Desegregating or debilitating higher education?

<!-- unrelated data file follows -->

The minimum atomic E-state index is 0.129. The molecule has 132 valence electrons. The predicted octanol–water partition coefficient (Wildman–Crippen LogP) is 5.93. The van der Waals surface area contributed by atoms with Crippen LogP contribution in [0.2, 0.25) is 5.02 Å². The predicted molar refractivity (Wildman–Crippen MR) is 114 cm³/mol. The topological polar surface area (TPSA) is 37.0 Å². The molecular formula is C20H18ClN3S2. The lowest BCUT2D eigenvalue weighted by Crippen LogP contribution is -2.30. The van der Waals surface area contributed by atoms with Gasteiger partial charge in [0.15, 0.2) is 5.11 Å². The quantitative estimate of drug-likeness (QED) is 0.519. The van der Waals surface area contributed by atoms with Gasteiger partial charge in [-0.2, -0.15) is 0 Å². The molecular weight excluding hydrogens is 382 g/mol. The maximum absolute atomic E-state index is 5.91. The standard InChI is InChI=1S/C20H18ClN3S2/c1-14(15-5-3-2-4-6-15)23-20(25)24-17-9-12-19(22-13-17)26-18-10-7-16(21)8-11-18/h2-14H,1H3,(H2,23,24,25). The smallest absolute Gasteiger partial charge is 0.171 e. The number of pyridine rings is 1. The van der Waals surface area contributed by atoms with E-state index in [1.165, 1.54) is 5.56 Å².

FOR more than a decade the federal government’s Office for Civil Rights (OCR-formerly in the Department of Health, Education, and Welfare, now in the Department of Education) has required racial desegregation in public higher education beyond that produced by color-blind admissions. With periodic prodding from a federal judge, the agency has demanded that states eliminate “racially identifiable” public colleges and universities, principally by inducing “other race” enrollment in traditionally black and traditionally white institutions and by improving traditionally black campuses so that they attract more white students. Behind these goals lies a new conception of the “proper” structure and function of public higher education. The problem, as defined by federal authorities, is the existence of “racially identifiable” or “dual” systems of higher education in nineteen states. These states, located mainly in the southeast but extending as far north as Ohio and Pennsylvania and as far west as Missouri and Arkansas, had at one time established legally segregated public colleges and universities. Beginning in 1938 in Missouri, federal courts gradually struck down racial restrictions on college admissions, yet racial identifiability persisted in higher education just as it did in elementary and secondary schools.